3 Important Responsibilities of Business Analysts in Scrum and Agile

Does your agile team practicing Scrum or Kanban need a business analyst? When do you know that your team is missing a business analyst, and what responsibilities do you assign them? What types of initiatives would benefit from adding a business analyst? Should business analysts be assigned to a single scrum team, or can they work across tribes or multiple teams?

These are some of the questions I get during StarCIO Agile Workshops and our Center of Excellence programs. It comes up as we discuss the roles of product owners, scrum masters, tech leads, and program managers - all roles that I have already blogged about extensively. It turns out that I've never written about business analysts, though I will tell you that the best teams that I've led had excellent ones.

Business Analyst - Agile Responsibilities - Isaac Sacolick

No two agile organizations, and scrum teams, and team leaders are the same. During StarCIO Workshops, when we sort out role responsibilities, there are always several important nuances specific to the organization's history, culture, and types of projects. Similarly, teams have to adjust responsibilities based on the goals and experience of team members.

And that's where the business analyst steps in - as a Jack or Jill of all trades, who fills in gaps and takes on a multitude of responsibilities. Here are the top three that I see business analysts filling on agile, Scrum, and Kanban teams.

1. Writes User Stories Everyone Understands

Some agile teams have a serious gap in writing smart user stories with pass/fail acceptance criteria and adherence to implementation standards. Some overwhelm the team with too many details (mile-long stories), and others underspecify the business needs leaving too much vagueness for teams to fill in the blanks.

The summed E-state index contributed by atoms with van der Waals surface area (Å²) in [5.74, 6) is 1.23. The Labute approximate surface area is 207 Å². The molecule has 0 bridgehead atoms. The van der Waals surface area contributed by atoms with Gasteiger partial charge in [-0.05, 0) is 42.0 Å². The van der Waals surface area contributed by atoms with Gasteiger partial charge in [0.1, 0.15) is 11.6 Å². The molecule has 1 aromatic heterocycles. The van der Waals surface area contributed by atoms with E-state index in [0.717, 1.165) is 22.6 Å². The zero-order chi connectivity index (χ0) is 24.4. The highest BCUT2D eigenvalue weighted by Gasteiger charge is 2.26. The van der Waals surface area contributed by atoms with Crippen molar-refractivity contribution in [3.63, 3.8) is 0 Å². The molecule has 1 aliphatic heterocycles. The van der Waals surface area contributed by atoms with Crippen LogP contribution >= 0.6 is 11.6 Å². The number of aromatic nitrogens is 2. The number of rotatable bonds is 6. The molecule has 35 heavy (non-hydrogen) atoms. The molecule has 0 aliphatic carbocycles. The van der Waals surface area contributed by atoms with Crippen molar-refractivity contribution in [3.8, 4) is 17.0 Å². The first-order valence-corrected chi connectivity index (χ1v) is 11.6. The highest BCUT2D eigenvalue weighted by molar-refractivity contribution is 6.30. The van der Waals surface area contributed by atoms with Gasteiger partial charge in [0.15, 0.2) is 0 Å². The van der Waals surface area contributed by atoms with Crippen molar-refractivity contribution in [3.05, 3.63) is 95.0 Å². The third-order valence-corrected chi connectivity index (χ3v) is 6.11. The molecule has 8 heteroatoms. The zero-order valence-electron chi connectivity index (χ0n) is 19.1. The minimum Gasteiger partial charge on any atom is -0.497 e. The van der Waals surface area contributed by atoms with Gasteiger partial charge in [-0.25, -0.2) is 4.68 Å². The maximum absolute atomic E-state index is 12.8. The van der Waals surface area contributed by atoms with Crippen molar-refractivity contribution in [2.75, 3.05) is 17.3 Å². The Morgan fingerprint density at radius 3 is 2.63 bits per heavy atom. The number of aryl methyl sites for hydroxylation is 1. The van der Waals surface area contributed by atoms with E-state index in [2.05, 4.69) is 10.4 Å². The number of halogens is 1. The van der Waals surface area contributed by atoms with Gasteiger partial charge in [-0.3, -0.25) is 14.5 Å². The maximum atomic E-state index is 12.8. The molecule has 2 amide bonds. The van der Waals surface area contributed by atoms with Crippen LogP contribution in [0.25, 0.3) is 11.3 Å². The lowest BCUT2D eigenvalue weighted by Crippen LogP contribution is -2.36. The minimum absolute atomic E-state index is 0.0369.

Sometimes the product owner has great insight into the vision and customer value proposition but has little experience writing agile user stories. Passing the buck to the tech lead is generally not advised as it takes them away from their primary responsibilities of leading the team and overseeing implementation.

Enter the business analyst. When they are assigned to a single team, their primary role is to write the user stories for the product owner and understand the level of detail required to enable their team to succeed.

2. Fills Gaps Between Product Owners, Scrum Masters, and Tech Leads

Life is grand when there's an experienced team working with a seasoned product owner, a qualified technical lead, and a well-rounded scrum master. Most agile teams don't have these luxuries, especially in smaller agile organizations where people often wear multiple hats. Even when teams are fully staffed, there are times when leaders may be on PTO, at a conference, or transitioning to another team.

Business analysts are often the people developing the greatest trust with team leaders and members. When there's a permanent or temporary role gap, business analysts are often the ones who can step in and take on added responsibilities. Agile organizations may need the added flexibility to avoid hybrid work team burnout and help agile/devops teams optimize for hybrid work environments.

3. Facilitate Discussion on Business, Tech, and Data Priorities

Ideally, we'd like one product owner assigned to one agile team making balanced decisions in prioritizing new capabilities, defect resolution, technical debt reduction, and other operational needs. Unfortunately, this isn't always the reality because of the pressures they face from business leaders, sales, marketing, business operations, and different stakeholders demanding higher priority for their needs. This can create bad behaviors where product owners underinvest in technical debt and other operations needs.

The struggle on backlog priorities can lead to conflicts between the product owner and the technical lead. Now, debates on priorities are healthy, but unfortunately, it's common to see a divide between the product/business priorities and the technology needs.

Enter the business analyst, who, in my experience, is often the best person to facilitate the debate and compromises. Business analysts can win over tech leads by clarifying the urgencies behind prioritized business capabilities and also explaining technical sequencing, prerequisites, spikes, and debt reduction in business terms to product owners and stakeholders.

Business Analysts - The Agile Team's Unsung Hero

These three responsibilities are just the tip of the iceberg, and I have several other responsibilities attributed to some of the best and brightest business analysts. They'll appear in a follow-up post, or sign up to the Driving Digital newsletter, and I'll share them with you sooner!

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